KNOX COUNTY, Tenn. (WATE) — New Superintendent Dr. Jon Rysewyk has shared his vision for the future of Knox County Schools, including splitting the district into five groups of schools overseen by regional teams as well as the creation of five assistant superintendent positions.
Monday afternoon, Rysewyk announced a “realignment” is underway in the Knox County School District. Changes include five new assistant superintendent positions as well as five groups of schools monitored by their own regional director and regional supervisor.
When it comes to how the district plans to fill and pay these new hires, Rysewyk said the district’s current financial structure remains unchanged. He did note there have been “reductions” in positions to off-set new positions.
When it comes to who will be hired, Rysewyk told WATE both internal and external candidates will be considered.
Knox County School Regions/Teams
In addition to the five new assistant superintendent positions, Rysewyk plans to divide Knox County Schools into five regional districts. According to Rysewyk, the split will allow individual schools and their communities to voice their independent needs and receive individualized solutions.
“All of our communities have different feelings and thoughts about different kinds of things,” Rysewyk said. “We won’t change our four priorities, we expect that in all of them, but it could be the order of those priorities shuffle in a community.”
Although it remains unclear which schools will be in which district, Rysewyk did say they will be decided based on their feeder patterns and geographical proximity.
In addition to the new regions, Knox County Schools will also create five teams that will serve their designated regions. Each team will include a regional director and regional supervisor.
“One of those leaders will have elementary experience and the other will have secondary experience, and each team will also include leaders with expertise in various content areas,” Monday’s press release explained.
Assistant Superintendent Positions
According Rysewyk, the decision to create several assistant superintendent positions came out of the desire to reorganize the district’s operations in order to create a more efficient workflow.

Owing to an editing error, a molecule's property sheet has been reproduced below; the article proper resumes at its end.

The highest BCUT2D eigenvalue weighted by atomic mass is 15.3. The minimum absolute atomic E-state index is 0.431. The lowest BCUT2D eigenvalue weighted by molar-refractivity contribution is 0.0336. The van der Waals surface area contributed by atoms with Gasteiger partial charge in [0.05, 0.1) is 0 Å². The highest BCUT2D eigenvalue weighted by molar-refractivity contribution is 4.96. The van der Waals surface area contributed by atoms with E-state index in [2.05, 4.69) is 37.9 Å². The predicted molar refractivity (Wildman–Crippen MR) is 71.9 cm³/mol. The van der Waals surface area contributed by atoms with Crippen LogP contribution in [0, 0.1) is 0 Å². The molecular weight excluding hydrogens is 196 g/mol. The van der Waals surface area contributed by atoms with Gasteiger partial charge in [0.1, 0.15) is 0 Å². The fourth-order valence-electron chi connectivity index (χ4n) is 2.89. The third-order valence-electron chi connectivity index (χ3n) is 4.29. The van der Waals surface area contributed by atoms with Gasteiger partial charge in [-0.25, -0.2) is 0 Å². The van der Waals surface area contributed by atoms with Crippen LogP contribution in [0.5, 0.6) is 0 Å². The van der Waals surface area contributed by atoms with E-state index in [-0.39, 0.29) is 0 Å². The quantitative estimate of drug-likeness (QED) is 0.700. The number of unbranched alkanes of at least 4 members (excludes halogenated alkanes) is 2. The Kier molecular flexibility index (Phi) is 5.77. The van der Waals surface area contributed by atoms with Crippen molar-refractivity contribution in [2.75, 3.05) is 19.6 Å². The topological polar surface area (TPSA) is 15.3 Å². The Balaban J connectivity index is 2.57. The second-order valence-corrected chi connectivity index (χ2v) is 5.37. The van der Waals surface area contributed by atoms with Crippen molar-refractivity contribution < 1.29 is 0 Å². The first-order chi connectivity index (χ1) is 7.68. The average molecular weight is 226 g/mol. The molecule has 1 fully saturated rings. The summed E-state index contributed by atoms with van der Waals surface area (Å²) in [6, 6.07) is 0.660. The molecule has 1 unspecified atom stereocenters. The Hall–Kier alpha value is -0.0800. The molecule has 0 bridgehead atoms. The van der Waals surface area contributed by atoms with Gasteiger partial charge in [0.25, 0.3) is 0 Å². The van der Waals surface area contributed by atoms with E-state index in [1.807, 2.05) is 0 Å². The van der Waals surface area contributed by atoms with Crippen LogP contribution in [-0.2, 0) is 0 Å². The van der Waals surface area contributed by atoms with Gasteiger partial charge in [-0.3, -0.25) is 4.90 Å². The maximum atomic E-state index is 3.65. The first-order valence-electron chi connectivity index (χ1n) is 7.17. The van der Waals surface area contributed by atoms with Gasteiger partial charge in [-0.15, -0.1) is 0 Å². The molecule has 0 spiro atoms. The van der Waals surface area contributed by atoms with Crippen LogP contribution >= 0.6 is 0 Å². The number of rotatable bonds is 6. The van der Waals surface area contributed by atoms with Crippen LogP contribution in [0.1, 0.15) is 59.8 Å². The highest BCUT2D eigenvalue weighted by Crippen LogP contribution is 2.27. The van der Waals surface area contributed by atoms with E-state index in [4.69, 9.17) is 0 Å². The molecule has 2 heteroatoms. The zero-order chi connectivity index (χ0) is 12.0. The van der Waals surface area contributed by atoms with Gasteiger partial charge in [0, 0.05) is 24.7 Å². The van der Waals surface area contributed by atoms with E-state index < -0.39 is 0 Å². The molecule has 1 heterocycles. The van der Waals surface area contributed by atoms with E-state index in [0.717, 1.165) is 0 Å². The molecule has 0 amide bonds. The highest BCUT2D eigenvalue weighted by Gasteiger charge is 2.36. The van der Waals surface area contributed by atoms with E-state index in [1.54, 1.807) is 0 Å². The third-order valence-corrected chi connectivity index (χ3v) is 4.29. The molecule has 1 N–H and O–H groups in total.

“The district wasn’t broken,” Rysewyk told WATE. “This was really about realigning the district. This was really more about taking a good district and trying to improve it and make it even greater.”
Assistant Superintendent of Academics
Will include oversight of Learning and Literacy, Academic Supports, College and Career Readiness and Regions 1 through 4.
“Is a lot like the role that I’m vacating to move into the superintendent seat,” Rysewyk said. “You think about the core subject areas, you think about college and career readiness. You think about literacy. All of those things fold into that.”
Assistant Superintendent of Operations
Will oversee functions including Security, Transportation and Maintenance.
“Pretty to easy to understand,” Rysewyk said. “You talk about transportation, nutrition, security, the IT department. Facilities, maintenance.
Assistant Superintendent of Business and Talent
Will oversee human relations and the Chief Financial Officer.
“That’s really our human resource department and our finance department with budgeting all fitting under that,” Rysewyk explained.
Assistant Superintendent of Student Success
Will oversee functions including English Language Learning, Health Services, School Culture, Special Education and Region 5.
“Kind of going back to that fourth priority, success for every student,” Rysewyk explained. “When you think about our English language learners, when you think about our 504s, when you think about students that have special education through IDEA, health services, school culture. Those are really departments that we have that address obstacles to students learning. If that’s going to be one of our priorities then we want to make that we have someone who’s heading that up and orchestrating all those departments.”
Assistant Superintendent of Strategy
Will oversee Communications; Research, Evaluation and Assessment (REA); and ESSER programming.
“Strategic communication, how are we transparent, how are we clear with what we’re doing and the directions we’re going. Also will be over our research evaluation and assessment department. One of our most innovative things we have right now is the ESSER dollars that we have the $114 million so the senior advisor for ESSER will be under that as well.”